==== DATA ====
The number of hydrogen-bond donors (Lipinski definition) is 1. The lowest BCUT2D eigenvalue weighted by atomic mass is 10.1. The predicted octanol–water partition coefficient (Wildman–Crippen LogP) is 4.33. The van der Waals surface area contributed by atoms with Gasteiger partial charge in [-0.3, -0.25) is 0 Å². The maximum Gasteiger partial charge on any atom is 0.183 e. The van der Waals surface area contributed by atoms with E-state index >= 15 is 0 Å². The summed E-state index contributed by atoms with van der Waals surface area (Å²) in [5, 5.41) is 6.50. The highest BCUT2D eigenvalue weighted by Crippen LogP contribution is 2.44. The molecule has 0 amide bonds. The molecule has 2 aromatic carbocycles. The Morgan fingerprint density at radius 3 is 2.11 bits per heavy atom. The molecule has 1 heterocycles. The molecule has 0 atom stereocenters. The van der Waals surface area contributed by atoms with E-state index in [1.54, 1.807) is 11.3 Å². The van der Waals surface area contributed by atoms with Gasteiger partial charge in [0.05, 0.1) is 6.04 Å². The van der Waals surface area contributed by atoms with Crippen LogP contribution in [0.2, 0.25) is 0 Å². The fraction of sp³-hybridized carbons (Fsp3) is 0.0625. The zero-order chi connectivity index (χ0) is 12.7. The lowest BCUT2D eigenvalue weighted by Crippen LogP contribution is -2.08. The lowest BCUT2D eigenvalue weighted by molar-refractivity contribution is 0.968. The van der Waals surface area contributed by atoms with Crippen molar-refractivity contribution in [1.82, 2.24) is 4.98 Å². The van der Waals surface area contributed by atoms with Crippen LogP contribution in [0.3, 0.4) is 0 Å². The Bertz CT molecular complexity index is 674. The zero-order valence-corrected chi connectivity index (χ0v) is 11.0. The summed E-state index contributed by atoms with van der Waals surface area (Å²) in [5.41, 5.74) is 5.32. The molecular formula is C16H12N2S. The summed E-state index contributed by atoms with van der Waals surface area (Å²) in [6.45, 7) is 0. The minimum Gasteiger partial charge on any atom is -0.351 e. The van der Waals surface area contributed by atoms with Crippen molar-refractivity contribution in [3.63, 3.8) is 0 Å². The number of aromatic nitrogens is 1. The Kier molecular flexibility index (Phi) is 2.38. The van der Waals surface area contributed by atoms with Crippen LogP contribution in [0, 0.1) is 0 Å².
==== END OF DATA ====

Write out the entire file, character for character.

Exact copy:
The number of hydrogen-bond donors (Lipinski definition) is 1. The lowest BCUT2D eigenvalue weighted by atomic mass is 10.1. The predicted octanol–water partition coefficient (Wildman–Crippen LogP) is 4.33. The van der Waals surface area contributed by atoms with Gasteiger partial charge in [-0.3, -0.25) is 0 Å². The maximum Gasteiger partial charge on any atom is 0.183 e. The van der Waals surface area contributed by atoms with E-state index >= 15 is 0 Å². The summed E-state index contributed by atoms with van der Waals surface area (Å²) in [5, 5.41) is 6.50. The highest BCUT2D eigenvalue weighted by Crippen LogP contribution is 2.44. The molecule has 0 amide bonds. The molecule has 2 aromatic carbocycles. The Morgan fingerprint density at radius 3 is 2.11 bits per heavy atom. The molecule has 1 heterocycles. The molecule has 0 atom stereocenters. The van der Waals surface area contributed by atoms with E-state index in [1.54, 1.807) is 11.3 Å². The van der Waals surface area contributed by atoms with Gasteiger partial charge in [0.05, 0.1) is 6.04 Å². The van der Waals surface area contributed by atoms with Crippen LogP contribution in [0.2, 0.25) is 0 Å². The fraction of sp³-hybridized carbons (Fsp3) is 0.0625. The zero-order chi connectivity index (χ0) is 12.7. The lowest BCUT2D eigenvalue weighted by Crippen LogP contribution is -2.08. The lowest BCUT2D eigenvalue weighted by molar-refractivity contribution is 0.968. The van der Waals surface area contributed by atoms with Crippen molar-refractivity contribution in [1.82, 2.24) is 4.98 Å². The van der Waals surface area contributed by atoms with Crippen LogP contribution in [0.3, 0.4) is 0 Å². The Bertz CT molecular complexity index is 674. The zero-order valence-corrected chi connectivity index (χ0v) is 11.0. The summed E-state index contributed by atoms with van der Waals surface area (Å²) in [5.41, 5.74) is 5.32. The molecular formula is C16H12N2S. The summed E-state index contributed by atoms with van der Waals surface area (Å²) in [6.45, 7) is 0. The minimum Gasteiger partial charge on any atom is -0.351 e. The van der Waals surface area contributed by atoms with Crippen molar-refractivity contribution in [3.63, 3.8) is 0 Å². The number of aromatic nitrogens is 1. The Kier molecular flexibility index (Phi) is 2.38. The van der Waals surface area contributed by atoms with Crippen LogP contribution in [0, 0.1) is 0 Å².